Prescriptive analytics is a technique that uses data analysis to quickly suggest ways to enhance business practises in order to achieve a range of desired outcomes.
Prescriptive analytics, to put it simply, is the process of analysing data, extracting all relevant information, and making predictions about what might occur. According to Talend’s paper, it is the last phase of contemporary computerised data processing.
After predictive and descriptive analytics, prescriptive analytics makes sense. While predictive analytics applies mathematical models to current data to guide (predict) future behaviour, enabling us to comprehend “what could happen,” descriptive analytics serves as the initial spark for succinct and unambiguous data analysis, defining “what we know.”
The prescriptive analysis takes away the guesswork out of the data analytics and saves the time of data scientists and marketers by automatically connecting dots for them.
Artificial intelligence techniques like machine learning—which refers to a computer program’s ability to understand and learn from data without additional human input while adapting—are the foundation of prescriptive analytics.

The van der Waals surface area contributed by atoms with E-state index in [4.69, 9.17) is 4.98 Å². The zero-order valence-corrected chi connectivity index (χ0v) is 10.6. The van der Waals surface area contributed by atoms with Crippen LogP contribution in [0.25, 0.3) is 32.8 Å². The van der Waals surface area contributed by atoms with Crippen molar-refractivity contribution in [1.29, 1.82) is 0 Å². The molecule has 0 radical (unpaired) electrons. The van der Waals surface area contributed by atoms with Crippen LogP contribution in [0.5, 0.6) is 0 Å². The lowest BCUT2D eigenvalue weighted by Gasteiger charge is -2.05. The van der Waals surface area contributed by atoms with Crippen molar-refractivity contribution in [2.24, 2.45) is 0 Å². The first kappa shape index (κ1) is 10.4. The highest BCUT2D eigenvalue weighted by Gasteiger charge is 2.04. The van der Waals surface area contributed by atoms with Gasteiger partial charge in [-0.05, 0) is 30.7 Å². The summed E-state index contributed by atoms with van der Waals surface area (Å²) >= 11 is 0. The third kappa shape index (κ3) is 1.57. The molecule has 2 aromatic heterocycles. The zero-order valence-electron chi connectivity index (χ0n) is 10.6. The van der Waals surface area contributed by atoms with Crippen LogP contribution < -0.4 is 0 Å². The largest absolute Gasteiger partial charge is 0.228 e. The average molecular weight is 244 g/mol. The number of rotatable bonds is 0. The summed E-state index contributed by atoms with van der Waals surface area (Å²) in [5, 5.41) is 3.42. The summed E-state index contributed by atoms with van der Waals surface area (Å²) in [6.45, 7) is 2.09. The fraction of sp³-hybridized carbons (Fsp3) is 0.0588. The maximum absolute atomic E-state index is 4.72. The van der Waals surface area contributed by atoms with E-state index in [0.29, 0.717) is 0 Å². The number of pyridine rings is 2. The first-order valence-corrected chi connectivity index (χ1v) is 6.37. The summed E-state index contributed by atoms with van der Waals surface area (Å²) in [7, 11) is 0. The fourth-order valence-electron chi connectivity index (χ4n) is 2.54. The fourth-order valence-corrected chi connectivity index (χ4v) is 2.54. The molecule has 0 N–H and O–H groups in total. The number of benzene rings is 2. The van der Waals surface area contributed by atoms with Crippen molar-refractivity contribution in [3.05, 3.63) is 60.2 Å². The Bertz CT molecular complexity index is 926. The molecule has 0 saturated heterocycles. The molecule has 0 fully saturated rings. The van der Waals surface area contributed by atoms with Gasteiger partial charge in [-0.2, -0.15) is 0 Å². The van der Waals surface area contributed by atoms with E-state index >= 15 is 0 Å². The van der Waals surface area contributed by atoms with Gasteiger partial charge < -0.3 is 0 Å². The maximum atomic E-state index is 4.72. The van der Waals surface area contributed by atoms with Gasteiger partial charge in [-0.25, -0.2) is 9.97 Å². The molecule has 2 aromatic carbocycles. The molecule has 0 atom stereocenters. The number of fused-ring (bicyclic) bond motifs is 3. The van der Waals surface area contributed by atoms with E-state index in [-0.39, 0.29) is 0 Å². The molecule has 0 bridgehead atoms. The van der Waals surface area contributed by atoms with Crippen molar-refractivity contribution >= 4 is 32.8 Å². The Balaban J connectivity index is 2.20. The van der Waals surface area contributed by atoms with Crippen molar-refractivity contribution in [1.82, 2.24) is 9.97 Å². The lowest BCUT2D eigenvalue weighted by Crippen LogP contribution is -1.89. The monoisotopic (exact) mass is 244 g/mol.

Processing the enormous volumes of data available today is made possible by machine learning. Computer systems automatically adapt to take use of new or additional data, far more quickly and thoroughly than human capacities could handle.
One common machine learning technique is the Bayes classifier, which uses a statistical model called Bayes’ Theorem to calculate the conditional probability of an event occurring.
Another common (nonstatistical) machine learning technique is ID3, which creates a decision tree that creates a graph of potential outcomes from a dataset. Developing a model from historical data that can take in fresh inputs and forecast their outcomes is the goal of both statistical and nonstatistical algorithms.